World Trade Organisation and India - Part 3

March 2, 2018

Till now we have discussed, origin of WTO followed with its organisational structure, philosophy, agreements, criticisms which led to Doha development round and have started with Agreement on Agriculture. In agreement on agriculture, we have discussed about the types of subsidies, impact of these policies on developing nations in general and Indian Food security in particular. 

For these parts of the lecture please refer to the following Links.

Part 1 - (Click here)

Part 2 - (Click here)

Part 4 - (Click here)


In this lecture we will discuss about other aspects of Agreement on Agriculture like market access, July Package (2004), Export subsidies and latest trends followed with other agreements such as Non-Agricultural Market access, Service sector, IPRs etc.


Agreement on Agriculture (Continued):

Market Access:

  1. Each member nation of WTO set out is "schedules of concessions" in which it declares the tariff and non-tariff measures of the nation for specific products, for entry of product in the domestic market. The schedules represent commitments not to apply tariffs above the listed rates — these rates are “bound”. WTO Members seek to continually improve market access through the regular WTO work programme and through negotiations such as those launched at the Doha Ministerial Conference in November 2001.

  2. Debate on market access for agricultural products:

    • Developed nations are offensive when it comes to gaining more market access while developing nations are found to be defensive on this issue. This means, that while developed nations demand lower tariffs, developing nations ask for high tariff rates so as to protect their domestic industry which might not be competent enough to face international competition.

Developed nations have reduced tariff barriers but they impose non-tariff barriers in the name of Sanitary and Phytosanitary measures like plant and animal health. This leads to developing nations not gaining any substantial increase in export.


July Package, 2004:

  1. 2003 Ministerial conference at Cancun resulted into deadlock. WTO members in Geneva, attempted to reinitiate negotiations which resulted in the form of July Package of 2004. July package introduced two new frameworks on special products and Special safeguard mechanism.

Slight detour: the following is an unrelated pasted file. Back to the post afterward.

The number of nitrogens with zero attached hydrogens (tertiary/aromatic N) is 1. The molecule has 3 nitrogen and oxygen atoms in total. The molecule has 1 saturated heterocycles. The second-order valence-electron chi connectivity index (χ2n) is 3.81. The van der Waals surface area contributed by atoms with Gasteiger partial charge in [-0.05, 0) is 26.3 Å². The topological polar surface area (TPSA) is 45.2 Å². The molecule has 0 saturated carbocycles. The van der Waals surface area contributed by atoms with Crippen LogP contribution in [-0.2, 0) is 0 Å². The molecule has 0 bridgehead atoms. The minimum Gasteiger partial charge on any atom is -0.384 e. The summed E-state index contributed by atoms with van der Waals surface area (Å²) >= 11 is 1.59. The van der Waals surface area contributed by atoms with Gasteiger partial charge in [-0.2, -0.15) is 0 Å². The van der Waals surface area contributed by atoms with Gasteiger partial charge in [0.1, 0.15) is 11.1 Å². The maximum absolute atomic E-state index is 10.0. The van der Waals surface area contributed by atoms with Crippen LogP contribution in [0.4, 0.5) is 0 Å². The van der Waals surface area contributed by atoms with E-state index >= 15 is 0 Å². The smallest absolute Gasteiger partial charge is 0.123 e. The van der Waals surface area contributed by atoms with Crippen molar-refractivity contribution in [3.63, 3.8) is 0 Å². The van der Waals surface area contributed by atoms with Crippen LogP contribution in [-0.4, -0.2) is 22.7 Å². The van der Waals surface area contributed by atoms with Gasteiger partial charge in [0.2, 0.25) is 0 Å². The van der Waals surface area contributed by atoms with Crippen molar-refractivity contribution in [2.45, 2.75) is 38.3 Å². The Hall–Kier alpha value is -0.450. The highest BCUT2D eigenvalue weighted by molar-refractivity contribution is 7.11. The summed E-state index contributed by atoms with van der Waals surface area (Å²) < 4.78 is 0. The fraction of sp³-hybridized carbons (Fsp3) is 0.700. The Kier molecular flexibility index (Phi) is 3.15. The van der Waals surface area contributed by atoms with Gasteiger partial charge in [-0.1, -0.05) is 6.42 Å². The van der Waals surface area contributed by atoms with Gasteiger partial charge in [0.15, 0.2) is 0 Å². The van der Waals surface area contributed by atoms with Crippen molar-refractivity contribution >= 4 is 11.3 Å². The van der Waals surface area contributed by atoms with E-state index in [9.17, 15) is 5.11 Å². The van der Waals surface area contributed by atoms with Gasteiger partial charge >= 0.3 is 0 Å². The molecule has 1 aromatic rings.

2. Special Products:

    1. These are those products which developing nation consider as having special interest in poverty alleviation, rural development and rural livelihood.

    2. These products can be kept out of tariff liberalisation indefinately.

    3. There is debate over how many commodities can be treated as special products. While USA limit it to five commodities, India want the list to not have a ceiling.

  3. Special Safeguard mechanism:

    1. Special safeguard mechanism is a tool that will allow developing countries to raise tariffs temporarily to deal with import surges or price falls.

    2. This was discussed at the Nairobi ministerial. As per the ministerial, WTO members will continue to negotiate the mechanism in dedicated sessions of the Agriculture Committee in Special Session, and the General Council will regularly review the progress.

    3. Countries position differ on the issue of the linkage between the SSM and the overall market access negotiations.

Export Subsidies:

  1. At Nairobi ministerial it was decided that all forms of agricultural export subsidy will be eliminated. 

  2. Developed countries will remove export subsidies immediately except for a handful of agricultural products while developing countries will remove them by 2018, with a longer time frame in some limited cases.

  3.  In addition, developing countries will keep the flexibility of covering marketing and transport costs for agriculture exports until the end of 2023, while the poorest and food-importing developing countries will enjoy additional time to cut export subsidies.

 Various Groupings under WTO Negotiations:


A number of countries have formed coalitions in the WTO. These groups often speak with one voice using a single spokesperson or negotiating team. Below are the compositions of some of the most active groupings in the WTO. Groupings in blue colour are having India as its member.


( Agreement on Agriculture is over and other aspects like NAMA, Services, IPRs Etc. will be taken up in subsequent lectures of the same series. All the best.) 


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